The spacewalk officially started this morning at 7:57 a.m. EDT, but just an hour into it, Parmitano reported there was water floating inside of his helmet, just behind his head. This is where that training comes in handy; if it had happened to me in my current state of non-astronautness, the question wouldn’t be if anyone could hear screaming in space, but if there was any way to make it stop.

The leakage wasn’t an emergency situation, and Parmitano was never in any danger, but Flight Director David Korth decided to halt the mission at that point. Both men went back to the airlock, which depressurized at 9:39 a.m. It was the 171st spacewalk intended for system assembly and maintenance, and its 1 hour and 32 minute duration made it the second shortest of all. Not the coolest silver medal to get, but at least no one got hurt.

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Chris Hadfield Explains Water (And Urine) Conservation On The ISS

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I give all the respect in the world to people like Yuri Gagarin, Neil Armstrong, and Buzz Aldrin — and by “people like them,” I mean astronauts. That said, Chris Hadfield is quickly becoming the most relevant astronaut ever. He appears on our site quite frequently, showing us space nachos and letting us listen to the ambient sounds of the International Space Station. It will be a sad day in a couple of months when he comes back to Earth, but there’s no reason to cry in space about it.

Crying would be a waste of water anyway. Except the ISS is a self-sustaining environment and doesn’t have time for wasted water, as Hadfield demonstrates in the above video. Urine, sweat, and tears are all collected and filtered back into the station as purified drinking and washing water. In fact, Hadfield claims 93% of all water expelled into the ISS is reused, which is pretty astounding. It’s been even better in the last few years, once the space station was equipped with its own water filtration system for real-time filtering, rather than having to ship giant bags of water back and forth back to Earth. It allows for 6,000 extra liters of water in the station each year.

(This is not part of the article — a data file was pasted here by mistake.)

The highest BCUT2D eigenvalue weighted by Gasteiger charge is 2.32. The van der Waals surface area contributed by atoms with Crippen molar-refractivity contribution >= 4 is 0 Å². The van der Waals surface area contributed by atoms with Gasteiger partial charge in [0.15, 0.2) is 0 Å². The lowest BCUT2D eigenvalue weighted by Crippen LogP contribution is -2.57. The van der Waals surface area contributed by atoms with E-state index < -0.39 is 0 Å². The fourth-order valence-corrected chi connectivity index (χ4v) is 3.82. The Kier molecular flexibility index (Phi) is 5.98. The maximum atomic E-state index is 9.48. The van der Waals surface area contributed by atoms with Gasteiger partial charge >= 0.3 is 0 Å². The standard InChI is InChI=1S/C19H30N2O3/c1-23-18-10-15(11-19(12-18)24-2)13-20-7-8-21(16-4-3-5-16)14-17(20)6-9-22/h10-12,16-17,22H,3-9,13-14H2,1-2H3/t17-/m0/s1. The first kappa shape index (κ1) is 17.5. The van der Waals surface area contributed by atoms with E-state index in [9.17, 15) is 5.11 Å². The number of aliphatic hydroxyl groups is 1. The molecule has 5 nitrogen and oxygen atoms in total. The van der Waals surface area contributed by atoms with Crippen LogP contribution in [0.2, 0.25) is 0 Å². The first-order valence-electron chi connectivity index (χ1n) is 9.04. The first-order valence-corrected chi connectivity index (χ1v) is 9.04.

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Wringing Out A Washcloth Is More Fun On The ISS

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It’s one of life’s great truths that pretty much any activity you can think of automatically becomes more awesome when you tack “in outer space” onto the end of it. Going out for a walk…in outer space. Getting a haircut…in outer space. Filing your taxes…in outer space. On a less theoretical note, we have the video above, which addresses the question, “What happens when you wring out a soaking-wet washcloth…in outer space?”

Once again, our guide through this bit of science badassery is Canadian Space Agency astronaut Chris Hadfield, who spends his off-the-clock time up on the International Space Station answering viewer-submitted questions about crazy space stuff such as the above. In the past, he’s demonstrated how astronauts wash their hands, what happens if they cry, and even how to make a tasty serving of space nachos. We kind of love the guy, and we’ll be sad when he finally joins us back down here at the bottom of the gravity well.